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  • Writer's pictureNelly Thiessen

Naive and Pregnant

I didn’t realize how different I’d feel after being almost full term with my third baby vs my first. In so many ways, I wish I could turn back time and do this all over with the same mindset I had when I was 19 and pregnant with my first.

Now looking back, I was so naïve with my first pregnancy. Henry and I were married for a year and a half and never really discussed what our family dynamic would look like. We got married at 18 and 20, and deciding to get married was all we were really set on at the time. We knew we’d eventually like kids but never discussed when or how many. We might casually throw out a number like 2 or 3 kids would be nice, but never any serious discussions. I still don’t know what started this conversation one evening, but I remember mentioning to Henry how it’d be “fun” having a baby. I’m smiling as a write this because most people know that having a baby is so much more than “fun”. It absolutely is fun in so many ways, but having a baby is also so much more than just fun. The thought process of not thinking about anything besides “fun” when deciding to start a family really sheds light on my naivety and age at the time.


Fast forward 3 months after having the “fun” conversation with Henry, I was pregnant with my first baby. I wasn’t feeling so much fun during this time. I had hyper gravidarum and was in the hospital twice due to dehydration. This was something I had never heard of until I went through it. I knew about the dreadful morning sickness that all of my baby apps mentioned and said would only last throughout the first trimester, but all-day nausea and vomiting throughout my entire pregnancy caught me off guard. This pregnancy wasn’t fun. I also happened to notice my petite frame didn’t stick with me like the cute pregnant ladies on Pinterest. I gained 40 pounds, and this, too, surprised me. After I became pregnant, I read that women gain about 25 lbs, most being weight from baby, increased blood volume, placenta and water weight. Was this a joke?!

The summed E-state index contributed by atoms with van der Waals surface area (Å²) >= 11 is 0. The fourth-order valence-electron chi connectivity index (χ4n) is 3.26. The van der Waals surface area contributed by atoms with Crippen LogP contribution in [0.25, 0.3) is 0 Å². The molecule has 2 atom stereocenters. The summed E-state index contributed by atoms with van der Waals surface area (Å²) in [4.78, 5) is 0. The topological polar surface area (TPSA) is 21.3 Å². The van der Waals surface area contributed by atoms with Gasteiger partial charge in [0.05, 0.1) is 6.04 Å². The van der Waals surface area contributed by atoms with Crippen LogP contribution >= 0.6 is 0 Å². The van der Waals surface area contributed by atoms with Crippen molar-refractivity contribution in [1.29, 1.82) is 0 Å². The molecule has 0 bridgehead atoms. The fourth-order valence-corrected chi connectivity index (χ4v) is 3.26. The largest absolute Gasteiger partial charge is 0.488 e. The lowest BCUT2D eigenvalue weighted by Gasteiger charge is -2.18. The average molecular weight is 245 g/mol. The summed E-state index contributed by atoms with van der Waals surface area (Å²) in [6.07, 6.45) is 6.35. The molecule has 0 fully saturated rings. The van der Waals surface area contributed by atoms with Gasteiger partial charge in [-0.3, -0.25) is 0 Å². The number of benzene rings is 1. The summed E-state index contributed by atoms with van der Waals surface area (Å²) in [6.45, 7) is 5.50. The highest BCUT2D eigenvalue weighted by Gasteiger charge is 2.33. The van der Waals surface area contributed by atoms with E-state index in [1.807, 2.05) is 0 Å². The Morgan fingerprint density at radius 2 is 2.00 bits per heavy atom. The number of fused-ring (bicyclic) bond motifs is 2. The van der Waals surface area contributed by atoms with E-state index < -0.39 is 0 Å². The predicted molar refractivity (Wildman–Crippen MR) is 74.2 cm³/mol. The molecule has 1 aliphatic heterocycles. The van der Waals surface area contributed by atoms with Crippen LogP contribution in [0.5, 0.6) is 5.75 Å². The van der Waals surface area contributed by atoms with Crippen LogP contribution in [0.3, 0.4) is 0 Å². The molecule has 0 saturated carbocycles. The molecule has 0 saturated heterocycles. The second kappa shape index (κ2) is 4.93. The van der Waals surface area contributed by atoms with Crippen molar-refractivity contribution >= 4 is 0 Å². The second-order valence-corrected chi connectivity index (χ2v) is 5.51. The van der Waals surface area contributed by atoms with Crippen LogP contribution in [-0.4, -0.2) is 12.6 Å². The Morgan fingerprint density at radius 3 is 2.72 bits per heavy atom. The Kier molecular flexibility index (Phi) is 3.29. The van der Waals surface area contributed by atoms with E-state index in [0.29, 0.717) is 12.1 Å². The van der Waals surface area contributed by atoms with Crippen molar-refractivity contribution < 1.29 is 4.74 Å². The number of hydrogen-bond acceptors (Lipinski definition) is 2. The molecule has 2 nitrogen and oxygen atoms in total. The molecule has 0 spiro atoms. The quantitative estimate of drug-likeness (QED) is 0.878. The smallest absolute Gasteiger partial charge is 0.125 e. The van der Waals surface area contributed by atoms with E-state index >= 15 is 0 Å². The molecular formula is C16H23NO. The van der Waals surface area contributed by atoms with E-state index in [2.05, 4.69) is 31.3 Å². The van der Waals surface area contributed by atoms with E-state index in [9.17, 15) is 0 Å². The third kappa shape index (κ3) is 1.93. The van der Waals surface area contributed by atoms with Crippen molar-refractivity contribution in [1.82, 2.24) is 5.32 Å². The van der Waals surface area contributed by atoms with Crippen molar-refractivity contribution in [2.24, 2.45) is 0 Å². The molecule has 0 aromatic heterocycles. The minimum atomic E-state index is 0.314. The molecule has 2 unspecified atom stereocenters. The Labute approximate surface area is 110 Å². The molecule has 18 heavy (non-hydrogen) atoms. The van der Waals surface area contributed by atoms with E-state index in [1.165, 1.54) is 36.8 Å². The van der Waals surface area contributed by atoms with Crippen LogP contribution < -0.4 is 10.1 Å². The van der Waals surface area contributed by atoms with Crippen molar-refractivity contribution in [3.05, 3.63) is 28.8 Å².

My labour was pretty textbook, about 6 hours long, and painful, as I suspected, but I opted for the epidural, so I napped for about half of it. Looking back now, I can’t believe how calm and collected I felt. I walked into that hospital with no birth plan; I planned to do “whatever felt right”. I was pretty sure I’d get an epidural, but that was it as far as my planning went. I never researched epidurals or even knew what the needle looked like. I didn’t know I’d be getting a catheter or that I wouldn’t be able to walk for some time after labour. I am thankful I opted for the epidural, and my labour went well with no complications, but I do wonder if this would have been the outcome if I had done more research or was aware of how HUGE the needles are. That being said, I am not ruling out an epidural this time around, but I do feel a bit more anxious about it this time.